Hi Deborah – well you fascinated me … I’ve ordered Dresses … as sounds a delightful book – which I may well give to a goddaughter … seems to be entrancing in its tale. You’ve also directed me towards Epictetus … who I must explore at some stage! Cheers Hilary
What a fun idea Hilary to perhaps share the book with your goddaughter. There’s something delightful about passing on books and sharing thoughts about them that seems to grow relationships in unexpected ways. You’ve to love that. I’ll enjoy reading about your explorations of Epictetus if you decide to share them someday.
I’ve always loved fashion, although I would only describe myself as a fashionista in an alternative universe. My mom, who was definitely a fashionista, was an expert seamstress and sewed many pieces for me when I was a kid and in my early teens. Her favorite designers were Chanel, Yves St Laurent, Carolina Herrera and Mary Quant. She thought Coco, Yves and Carolina too sophisticated for my age (true), so she would draw up patterns for Mary style dresses and outfits. I loved what she made for me, and it would fit perfectly. By the time I was 16ish, I was on to blue jeans and peasant shirts, of which she made many…peasant shirts, not jeans. For awhile, before her health issues, Kayce and I talked about designing and selling clothing on a small scale. We still talk about designing textiles, all of which can be done via computer, these days. Kayce has designed and sold some, and it’s on my ‘wanna do list.’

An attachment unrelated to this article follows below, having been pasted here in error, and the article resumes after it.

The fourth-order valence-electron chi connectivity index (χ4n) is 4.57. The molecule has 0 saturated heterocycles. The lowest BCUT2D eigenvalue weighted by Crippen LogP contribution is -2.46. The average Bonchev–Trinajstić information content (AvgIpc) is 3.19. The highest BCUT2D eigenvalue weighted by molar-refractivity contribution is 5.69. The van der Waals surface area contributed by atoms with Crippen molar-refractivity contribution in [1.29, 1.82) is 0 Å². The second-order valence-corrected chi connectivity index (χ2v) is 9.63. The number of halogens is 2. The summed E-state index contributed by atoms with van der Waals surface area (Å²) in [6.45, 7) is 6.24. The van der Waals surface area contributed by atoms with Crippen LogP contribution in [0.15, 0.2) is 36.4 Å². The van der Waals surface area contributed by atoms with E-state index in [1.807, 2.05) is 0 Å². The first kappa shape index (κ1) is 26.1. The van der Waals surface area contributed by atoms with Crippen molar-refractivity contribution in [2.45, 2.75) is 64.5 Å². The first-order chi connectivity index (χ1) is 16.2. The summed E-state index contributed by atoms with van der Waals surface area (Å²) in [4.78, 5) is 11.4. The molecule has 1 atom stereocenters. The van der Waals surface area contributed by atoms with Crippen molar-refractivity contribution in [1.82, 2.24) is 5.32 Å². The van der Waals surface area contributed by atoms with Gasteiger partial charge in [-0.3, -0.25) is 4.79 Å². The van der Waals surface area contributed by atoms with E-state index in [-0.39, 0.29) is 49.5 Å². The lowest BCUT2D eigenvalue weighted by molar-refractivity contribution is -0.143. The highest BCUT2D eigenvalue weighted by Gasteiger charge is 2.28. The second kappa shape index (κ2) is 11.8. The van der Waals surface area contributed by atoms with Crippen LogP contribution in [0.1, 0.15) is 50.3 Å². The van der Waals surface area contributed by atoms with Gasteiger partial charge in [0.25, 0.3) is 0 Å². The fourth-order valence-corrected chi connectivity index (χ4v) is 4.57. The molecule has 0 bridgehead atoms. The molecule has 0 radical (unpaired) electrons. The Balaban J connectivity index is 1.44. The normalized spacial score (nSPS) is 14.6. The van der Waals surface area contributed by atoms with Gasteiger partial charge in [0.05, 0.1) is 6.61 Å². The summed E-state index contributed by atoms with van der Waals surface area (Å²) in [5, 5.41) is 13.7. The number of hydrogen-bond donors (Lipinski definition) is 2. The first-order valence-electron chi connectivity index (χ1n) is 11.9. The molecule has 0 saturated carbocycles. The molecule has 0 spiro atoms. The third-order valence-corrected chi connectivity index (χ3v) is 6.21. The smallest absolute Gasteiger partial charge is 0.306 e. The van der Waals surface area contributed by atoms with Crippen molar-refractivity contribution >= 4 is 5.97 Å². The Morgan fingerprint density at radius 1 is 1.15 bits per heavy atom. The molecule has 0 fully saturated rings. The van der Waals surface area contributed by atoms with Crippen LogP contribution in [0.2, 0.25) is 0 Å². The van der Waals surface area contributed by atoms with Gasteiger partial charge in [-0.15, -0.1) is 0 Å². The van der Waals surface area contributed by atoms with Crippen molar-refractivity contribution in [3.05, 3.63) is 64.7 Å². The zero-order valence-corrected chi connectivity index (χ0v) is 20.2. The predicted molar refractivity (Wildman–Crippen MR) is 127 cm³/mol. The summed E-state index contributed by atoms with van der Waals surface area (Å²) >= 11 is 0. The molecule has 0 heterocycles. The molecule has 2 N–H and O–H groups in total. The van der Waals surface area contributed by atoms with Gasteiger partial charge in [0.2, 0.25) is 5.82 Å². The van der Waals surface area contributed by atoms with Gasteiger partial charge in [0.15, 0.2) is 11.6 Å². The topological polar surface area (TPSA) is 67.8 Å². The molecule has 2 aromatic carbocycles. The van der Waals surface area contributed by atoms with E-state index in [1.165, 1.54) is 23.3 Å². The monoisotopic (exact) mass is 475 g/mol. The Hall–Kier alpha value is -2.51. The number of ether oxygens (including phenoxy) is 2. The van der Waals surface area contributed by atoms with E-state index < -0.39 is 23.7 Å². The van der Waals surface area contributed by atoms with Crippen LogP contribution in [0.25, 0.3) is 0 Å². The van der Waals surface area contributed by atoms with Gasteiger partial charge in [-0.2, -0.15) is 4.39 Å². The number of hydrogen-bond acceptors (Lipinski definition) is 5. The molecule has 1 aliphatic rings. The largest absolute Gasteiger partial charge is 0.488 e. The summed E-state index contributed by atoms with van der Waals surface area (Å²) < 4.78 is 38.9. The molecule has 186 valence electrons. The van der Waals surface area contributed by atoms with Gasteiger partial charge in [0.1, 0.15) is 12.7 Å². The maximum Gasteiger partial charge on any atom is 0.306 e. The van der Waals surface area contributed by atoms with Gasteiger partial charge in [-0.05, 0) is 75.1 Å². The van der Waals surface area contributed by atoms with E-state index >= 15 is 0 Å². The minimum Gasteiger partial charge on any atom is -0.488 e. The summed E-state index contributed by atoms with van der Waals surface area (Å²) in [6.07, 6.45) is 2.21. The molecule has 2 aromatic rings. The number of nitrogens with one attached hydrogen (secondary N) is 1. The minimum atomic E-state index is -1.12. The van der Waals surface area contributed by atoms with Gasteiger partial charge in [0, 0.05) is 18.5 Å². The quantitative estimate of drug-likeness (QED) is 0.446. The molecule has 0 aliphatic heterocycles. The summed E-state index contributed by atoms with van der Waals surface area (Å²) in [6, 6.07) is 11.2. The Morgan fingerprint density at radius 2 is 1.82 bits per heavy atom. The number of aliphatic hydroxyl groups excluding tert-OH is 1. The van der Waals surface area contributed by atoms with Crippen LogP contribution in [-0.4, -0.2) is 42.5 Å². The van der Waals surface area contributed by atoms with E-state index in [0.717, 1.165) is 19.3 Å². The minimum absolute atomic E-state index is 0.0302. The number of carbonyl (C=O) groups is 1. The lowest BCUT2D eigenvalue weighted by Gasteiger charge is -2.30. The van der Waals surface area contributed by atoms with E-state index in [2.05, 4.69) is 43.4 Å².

Besides my twenty years and counting subscription to Vanity Fair (great ads and articles) my other guilty pleasure is the weekly designer runway video emails I get from Vogue. I think, these days, my favorites are Carolina Herrera and Karl Lagerfeld’s last five or six seasons for Chanel. OMG, his florals were gorgeous and the details always exquisite. He always had his own vision, unique and beautiful. He was a Master.
I’ve been a Gilda most of my adult life. Nowadays, I’m back to jeans and peasant blouses, soft and roomy.
Wow Pattie – I can’t believe I didn’t know any of these things. How fun to discover this new-to-me facet of you! I can absolutely see you designing textiles. In fact I think you should sketch some patterns, have them printed by some company like Spoonflower and then use them to cover some of your sketchbooks. You could be a walking advertisement of you and your many talents!
Decades ago, I did training to become a model. As fun as it was, decided not to pursue a career in that branche. Some fashion styles, these days, I just don’t understand…too weird for my taste, haha.
Never both anything because it was or is a trend. Always staying true to my own taste and being a Mimosa Pudica, whimsical at times, my mood regularly is in line with what I wear. At the same time, I love to wear black, even when cheerful 🙂
What a fun post to reflect on the connection with fashion and clothing!
I love that you’ve always been true to sense of self Patty. You may not be a working model, but you are very good at modeling behaviors and attitudes that uplift and unify. So maybe you are the best kind of model after all. 🙂
Your response made me blush. Thank you!